Team Dynamics: Are They With You or Against You?
It’s likely you’ve heard or quite possibly stated yourself - and with great conviction - “There’s no ‘I’ in Team.” Sure, you are correct that there’s no letter “i” in the word, but there are most certainly individuals on your team and the effectiveness of each most assuredly directly affects the success of the group. Indeed, I do affect the success of my team, as do you affect the success of yours.
But first, what exactly makes a “team”? The word itself originally referred to a group of draft animals hitched together, such as oxen or horses or a team of dogs all pulling in the same direction. Clearly, if one wandered off course, it would affect the entire group. All of the others would have to work that much harder to stay on course and bring the wanderer back into the fold. The same holds true for groups of people.
We spend a lot of time talking about dental teams: their effectiveness, their cohesiveness, their efficiency, their productivity, etc. For all of our interest in teams - dynamics, operations, successes, structures, advantages, challenges - the team is largely in the Neanderthal stage in its evolution, still lumbering along. As Patrick Lencioni, leadership guru and author of the best-selling book The Five Dysfunctions of a Team, describes it, “Teamwork remains the one sustainable competitive advantage that has been largely untapped.”
But just exactly how do you tap that competitive advantage? Coaching great Vince Lombardi noted, “Individual commitment to a group effort…that is what makes a team work…” Individual commitment. Like the team of draft horses, if one strays all the others must work that much harder to stay on course.
Think about your team. Are you all headed in the same direction? As the team leader, what are you doing to move each individual forward so that the group as a whole is moving toward common goals? There’s no question that many dental teams struggle to truly maximize their effectiveness. In fact, many are simply groups of individuals that come together and work under the same roof. Referring to them as a “team” is a stretch. They face daily challenges of merely getting everyone on the same page, let alone heading in the same direction. Often they simply avoid taking the necessary action to create high performance teams, preferring instead to muddle through and merely maintain the status quo.
Dentists become frustrated with team members because they don’t like the way employees handle certain procedures, tasks, or patient interactions, yet they routinely make excuses for those individuals rather than leading or engaging them. “Julie is new, so there’s a learning curve we have to consider.” “Rita is great at what she does, but she has difficulty dealing with some people.” “Jon is a really nice guy, but he’s afraid to mention a problem until we have a crisis.”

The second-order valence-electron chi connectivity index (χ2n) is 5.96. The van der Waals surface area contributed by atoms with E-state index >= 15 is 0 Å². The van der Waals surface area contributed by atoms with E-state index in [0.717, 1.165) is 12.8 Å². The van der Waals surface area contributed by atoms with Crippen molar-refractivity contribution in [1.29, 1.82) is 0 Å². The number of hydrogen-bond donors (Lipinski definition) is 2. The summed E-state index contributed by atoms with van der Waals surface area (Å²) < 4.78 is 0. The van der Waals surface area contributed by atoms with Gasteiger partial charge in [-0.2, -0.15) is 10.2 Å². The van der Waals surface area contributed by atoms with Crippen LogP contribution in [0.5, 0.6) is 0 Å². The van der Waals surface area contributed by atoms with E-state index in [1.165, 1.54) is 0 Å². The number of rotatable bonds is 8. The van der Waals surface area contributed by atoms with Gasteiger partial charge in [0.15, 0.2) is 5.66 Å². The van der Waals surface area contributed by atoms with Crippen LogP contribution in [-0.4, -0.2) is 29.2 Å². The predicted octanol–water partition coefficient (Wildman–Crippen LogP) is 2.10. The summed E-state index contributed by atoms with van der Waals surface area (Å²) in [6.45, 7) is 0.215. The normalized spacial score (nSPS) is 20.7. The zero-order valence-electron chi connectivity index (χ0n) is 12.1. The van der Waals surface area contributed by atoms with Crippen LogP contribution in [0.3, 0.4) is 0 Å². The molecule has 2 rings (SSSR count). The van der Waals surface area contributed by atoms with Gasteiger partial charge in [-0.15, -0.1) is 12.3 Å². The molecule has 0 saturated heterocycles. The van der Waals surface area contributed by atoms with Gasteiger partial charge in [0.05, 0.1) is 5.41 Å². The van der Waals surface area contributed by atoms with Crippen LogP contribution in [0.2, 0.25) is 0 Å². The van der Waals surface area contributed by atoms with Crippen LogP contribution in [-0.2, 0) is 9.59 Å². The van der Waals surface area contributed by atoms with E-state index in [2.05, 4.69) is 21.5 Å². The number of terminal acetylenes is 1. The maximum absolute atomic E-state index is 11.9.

Conversely, team members complain that dentists don’t give enough direction, don’t provide enough training, or don’t hold others accountable. They’ll assert that certain staff get preferential treatment or that the office politics interfere with any real effort to change or improve systems. Some will become immensely frustrated with their inability to fix what they see as a problem or inefficiency because the practice has “always done it this way.” Others shun discussion of those issues that make fellow team members or the doctor uncomfortable for fear of making waves.
Take a look at your practice environment. Does your office foster a culture of shared commitment that is built on communication, trust, and mutual respect, where everyone is engaged and sincerely committed to moving the practice forward? Or is it a climate of competition, finger pointing, and blame where there is little or no interest in the success of others. In fact, your employees may see their coworkers as factions they must compete against for resources and recognition.
So how do you build the team that not only works together but truly excels together? It starts with a clear vision and a solid plan to implement the vision. The team has to know where they’re going before they can be expected to actually travel in the same direction. From there it requires “engagement.”
Next week, engaging your team.
For more information on this topic, visit my blog: The Lighter Side
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